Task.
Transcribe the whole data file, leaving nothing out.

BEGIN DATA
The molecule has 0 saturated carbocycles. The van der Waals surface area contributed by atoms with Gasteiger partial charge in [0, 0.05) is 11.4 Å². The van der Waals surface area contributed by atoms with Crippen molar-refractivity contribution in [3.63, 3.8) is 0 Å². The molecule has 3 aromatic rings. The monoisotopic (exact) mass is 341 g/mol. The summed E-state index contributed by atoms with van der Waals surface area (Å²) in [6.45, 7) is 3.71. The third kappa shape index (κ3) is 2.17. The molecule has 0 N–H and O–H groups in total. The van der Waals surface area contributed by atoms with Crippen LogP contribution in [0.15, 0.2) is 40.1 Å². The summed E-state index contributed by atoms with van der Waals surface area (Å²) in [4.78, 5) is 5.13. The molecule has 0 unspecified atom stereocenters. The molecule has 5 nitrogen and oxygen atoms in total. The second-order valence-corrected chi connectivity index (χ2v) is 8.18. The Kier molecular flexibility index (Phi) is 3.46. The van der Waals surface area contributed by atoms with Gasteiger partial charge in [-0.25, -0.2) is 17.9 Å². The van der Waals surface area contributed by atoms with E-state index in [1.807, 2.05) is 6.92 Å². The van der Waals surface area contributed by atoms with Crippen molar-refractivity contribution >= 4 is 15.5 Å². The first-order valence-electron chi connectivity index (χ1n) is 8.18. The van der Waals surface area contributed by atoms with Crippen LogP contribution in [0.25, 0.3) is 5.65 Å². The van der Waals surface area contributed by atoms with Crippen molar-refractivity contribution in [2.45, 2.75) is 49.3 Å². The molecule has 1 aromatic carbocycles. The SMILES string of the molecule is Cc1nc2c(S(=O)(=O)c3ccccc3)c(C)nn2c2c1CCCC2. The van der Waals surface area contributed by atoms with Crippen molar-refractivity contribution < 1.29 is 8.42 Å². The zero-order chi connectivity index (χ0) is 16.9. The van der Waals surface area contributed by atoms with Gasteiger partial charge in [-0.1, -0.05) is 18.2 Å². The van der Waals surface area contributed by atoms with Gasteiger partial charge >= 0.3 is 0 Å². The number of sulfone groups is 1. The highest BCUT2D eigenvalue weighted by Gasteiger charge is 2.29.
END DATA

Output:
The molecule has 0 saturated carbocycles. The van der Waals surface area contributed by atoms with Gasteiger partial charge in [0, 0.05) is 11.4 Å². The van der Waals surface area contributed by atoms with Crippen molar-refractivity contribution in [3.63, 3.8) is 0 Å². The molecule has 3 aromatic rings. The monoisotopic (exact) mass is 341 g/mol. The summed E-state index contributed by atoms with van der Waals surface area (Å²) in [6.45, 7) is 3.71. The third kappa shape index (κ3) is 2.17. The molecule has 0 N–H and O–H groups in total. The van der Waals surface area contributed by atoms with Crippen LogP contribution in [0.15, 0.2) is 40.1 Å². The summed E-state index contributed by atoms with van der Waals surface area (Å²) in [4.78, 5) is 5.13. The molecule has 0 unspecified atom stereocenters. The molecule has 5 nitrogen and oxygen atoms in total. The second-order valence-corrected chi connectivity index (χ2v) is 8.18. The Kier molecular flexibility index (Phi) is 3.46. The van der Waals surface area contributed by atoms with Gasteiger partial charge in [-0.25, -0.2) is 17.9 Å². The van der Waals surface area contributed by atoms with E-state index in [1.807, 2.05) is 6.92 Å². The van der Waals surface area contributed by atoms with Crippen molar-refractivity contribution >= 4 is 15.5 Å². The first-order valence-electron chi connectivity index (χ1n) is 8.18. The van der Waals surface area contributed by atoms with Crippen LogP contribution in [0.25, 0.3) is 5.65 Å². The van der Waals surface area contributed by atoms with Crippen molar-refractivity contribution in [2.45, 2.75) is 49.3 Å². The molecule has 1 aromatic carbocycles. The SMILES string of the molecule is Cc1nc2c(S(=O)(=O)c3ccccc3)c(C)nn2c2c1CCCC2. The van der Waals surface area contributed by atoms with Crippen molar-refractivity contribution < 1.29 is 8.42 Å². The zero-order chi connectivity index (χ0) is 16.9. The van der Waals surface area contributed by atoms with Gasteiger partial charge in [-0.1, -0.05) is 18.2 Å². The van der Waals surface area contributed by atoms with Gasteiger partial charge >= 0.3 is 0 Å². The number of sulfone groups is 1. The highest BCUT2D eigenvalue weighted by Gasteiger charge is 2.29.